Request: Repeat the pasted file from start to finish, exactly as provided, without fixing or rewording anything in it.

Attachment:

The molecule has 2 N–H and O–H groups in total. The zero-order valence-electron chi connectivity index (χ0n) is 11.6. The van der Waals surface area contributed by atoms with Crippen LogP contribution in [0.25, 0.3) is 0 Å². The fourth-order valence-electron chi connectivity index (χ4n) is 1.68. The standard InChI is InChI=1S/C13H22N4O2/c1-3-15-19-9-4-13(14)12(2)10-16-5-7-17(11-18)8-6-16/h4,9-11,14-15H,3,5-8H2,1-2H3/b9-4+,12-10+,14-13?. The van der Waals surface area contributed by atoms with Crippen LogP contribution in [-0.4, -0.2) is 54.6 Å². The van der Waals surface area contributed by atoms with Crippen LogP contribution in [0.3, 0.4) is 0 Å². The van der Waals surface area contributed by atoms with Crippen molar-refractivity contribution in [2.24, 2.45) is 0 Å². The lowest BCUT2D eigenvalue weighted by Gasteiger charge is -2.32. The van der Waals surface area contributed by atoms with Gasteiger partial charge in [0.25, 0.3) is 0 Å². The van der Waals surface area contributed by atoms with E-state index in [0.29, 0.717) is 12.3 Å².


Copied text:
The molecule has 2 N–H and O–H groups in total. The zero-order valence-electron chi connectivity index (χ0n) is 11.6. The van der Waals surface area contributed by atoms with Crippen LogP contribution in [0.25, 0.3) is 0 Å². The fourth-order valence-electron chi connectivity index (χ4n) is 1.68. The standard InChI is InChI=1S/C13H22N4O2/c1-3-15-19-9-4-13(14)12(2)10-16-5-7-17(11-18)8-6-16/h4,9-11,14-15H,3,5-8H2,1-2H3/b9-4+,12-10+,14-13?. The van der Waals surface area contributed by atoms with Crippen LogP contribution in [-0.4, -0.2) is 54.6 Å². The van der Waals surface area contributed by atoms with Crippen LogP contribution in [0.3, 0.4) is 0 Å². The van der Waals surface area contributed by atoms with Crippen molar-refractivity contribution in [2.24, 2.45) is 0 Å². The lowest BCUT2D eigenvalue weighted by Gasteiger charge is -2.32. The van der Waals surface area contributed by atoms with Gasteiger partial charge in [0.25, 0.3) is 0 Å². The van der Waals surface area contributed by atoms with E-state index in [0.29, 0.717) is 12.3 Å².